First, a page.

Run your list through both those places. You’ll find that you’ll shuffle your list. Some people will drop off it entirely. Some you will think ‘I would give my left leg to be repped/pubbed by them’

Now all you have to do, is get accepted. Simples. Right? Yeah….

*Small caveat here: In the UK, using an editing service is…seen differently than it is in the US. However, if an agent says ‘hey, I’ll represent you if you use this, and only this, editing service’ and that editing service has affiliations to the agent….it is (was?) a common scam. They offer to represent IF you hand over a few grand to have your MS edited. Then they don’t sell (or even try to) your MS. Now, several UK agents will recommend an editor. However, that editor is not part of their business and the agent makes nothing from you going there, or you are free to use a different one. No conflict. Some agents (such as John Jarrold) are both agent and editor but the two sides are kept strictly separate.  This again is where research is your friend.

The Query

Note: Again the US and the UK are different beasts here, so I shall split this up. Also note you do not have to be on the same continent as your agent/publisher. My agent lives in Colorado. I live in Sussex. I know of several US writers who have UK agents too.

Some things they all have in common though. Before you sub, check out if the agent/editor blogs. Check out if they have any preferences (like being addressed as Ms or Mrs for instance). Check out what they say they are looking for especially. Then check the submission guidelines. Follow them. You would be surprised how many people don’t, and they are there for a reason. Also, read up on MS formatting – although you pretty much can’t go wrong with TNR/Courier, 12 point, double spaced. However, if the agent says they want it sent in wing dings, you send it in wing dings.

UK agents

UK agents are slightly different animals to their US counterparts (they are also rarer, especially in SFF!). Often, the sub guidelines state they want a cover letter (not a query), a synopsis and the first three chapters. If you’ve ever tried to write a US style query this may come as a relief! A cover letter is more ‘I would like you to rep me. This is a few sentences about my book, including where I see it fitting in the market*, this is a few sentences about me including any publishing credits*, thanks for your time, I look forward to hearing from you’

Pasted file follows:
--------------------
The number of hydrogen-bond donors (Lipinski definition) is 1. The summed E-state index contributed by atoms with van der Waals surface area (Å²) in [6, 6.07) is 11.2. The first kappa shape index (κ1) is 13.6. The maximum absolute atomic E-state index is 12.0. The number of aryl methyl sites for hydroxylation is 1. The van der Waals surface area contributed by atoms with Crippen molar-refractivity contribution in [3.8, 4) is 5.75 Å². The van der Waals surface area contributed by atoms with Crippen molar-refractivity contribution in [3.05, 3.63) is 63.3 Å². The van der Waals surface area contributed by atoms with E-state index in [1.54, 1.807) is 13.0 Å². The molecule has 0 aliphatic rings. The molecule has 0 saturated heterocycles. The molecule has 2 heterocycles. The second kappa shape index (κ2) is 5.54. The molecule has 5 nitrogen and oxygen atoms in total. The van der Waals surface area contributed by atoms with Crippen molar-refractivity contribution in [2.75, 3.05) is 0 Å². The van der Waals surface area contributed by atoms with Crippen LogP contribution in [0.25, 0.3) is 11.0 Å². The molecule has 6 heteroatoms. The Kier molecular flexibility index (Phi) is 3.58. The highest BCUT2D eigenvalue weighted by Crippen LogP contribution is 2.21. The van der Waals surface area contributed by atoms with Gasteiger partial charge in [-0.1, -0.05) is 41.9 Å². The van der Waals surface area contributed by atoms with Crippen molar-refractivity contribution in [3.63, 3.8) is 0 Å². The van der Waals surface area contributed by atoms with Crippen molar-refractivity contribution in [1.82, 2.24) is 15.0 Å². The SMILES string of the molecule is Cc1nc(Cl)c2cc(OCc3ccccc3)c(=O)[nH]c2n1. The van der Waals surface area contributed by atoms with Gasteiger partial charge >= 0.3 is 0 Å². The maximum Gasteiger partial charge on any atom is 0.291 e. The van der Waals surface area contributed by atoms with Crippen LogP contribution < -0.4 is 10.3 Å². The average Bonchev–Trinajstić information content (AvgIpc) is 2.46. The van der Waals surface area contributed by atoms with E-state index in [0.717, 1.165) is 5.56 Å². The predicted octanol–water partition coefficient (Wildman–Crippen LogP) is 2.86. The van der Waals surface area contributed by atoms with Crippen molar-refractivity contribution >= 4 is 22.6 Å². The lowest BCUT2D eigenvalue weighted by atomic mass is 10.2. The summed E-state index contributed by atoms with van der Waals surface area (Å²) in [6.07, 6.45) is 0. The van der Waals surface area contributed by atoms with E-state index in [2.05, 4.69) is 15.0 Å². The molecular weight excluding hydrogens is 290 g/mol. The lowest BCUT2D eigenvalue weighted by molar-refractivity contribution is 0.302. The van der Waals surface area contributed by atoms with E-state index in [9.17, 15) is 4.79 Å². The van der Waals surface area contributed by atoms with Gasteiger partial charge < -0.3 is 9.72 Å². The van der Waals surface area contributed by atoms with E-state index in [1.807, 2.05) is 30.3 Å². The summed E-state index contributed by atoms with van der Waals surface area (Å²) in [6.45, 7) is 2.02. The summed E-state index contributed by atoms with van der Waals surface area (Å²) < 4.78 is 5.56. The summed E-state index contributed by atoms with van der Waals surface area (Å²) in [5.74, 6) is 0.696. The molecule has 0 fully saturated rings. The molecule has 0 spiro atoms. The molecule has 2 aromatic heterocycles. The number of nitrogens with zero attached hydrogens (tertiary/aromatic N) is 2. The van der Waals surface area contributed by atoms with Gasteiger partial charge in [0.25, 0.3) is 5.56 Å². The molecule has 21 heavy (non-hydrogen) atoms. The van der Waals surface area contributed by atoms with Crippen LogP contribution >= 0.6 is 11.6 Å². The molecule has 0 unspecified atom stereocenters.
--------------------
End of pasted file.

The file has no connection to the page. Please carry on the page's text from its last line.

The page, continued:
Please note – I have had absolutely no luck with UK agents, so if someone who has one wants to chime in here, that would be great.

*See the end of the US agent section.

US agents

US agents usually (again, read the sub guidelines!) want a query letter, with perhaps a synopsis and if you’re very lucky, a few sample pages. What is one of them queries, then? It is, simply, a sales pitch. A short (3-4 paras, should fit on one side of an A4 sheet if you were to print it) summary of why your book is awesome, why you are awesome and why they should rep you right this very second. And it is a work of art all on its own. Like the synopsis, it is a different skill to writing a great novel, but what it is, is a showcase for how well you can write, how well you can entice people into reading what you have written. It shows you can summarise, interestingly, your book in roughly 200 words. (There’s a good reason an agent wants to know you can do this – because it might well come in handy later on in your career when someone wants ‘a quick proposal by this afternoon’, but it also sorts the wheat from the chaff because it is hard)

Now, a lot of agents receive a LOT of queries (Kristen Neilson, who blogs often and well about the publishing industry, you should read her) gives stats at the end of each year. One year she had almost 30 000 queries. No, I didn’t make a mistake with the zeroes. Out of those she might take on one or two clients. So you need to stand out. Your query needs to show a few things

You are not crazy
You can write
What makes your story different from all the other similar queries she’s read today
Why it might sell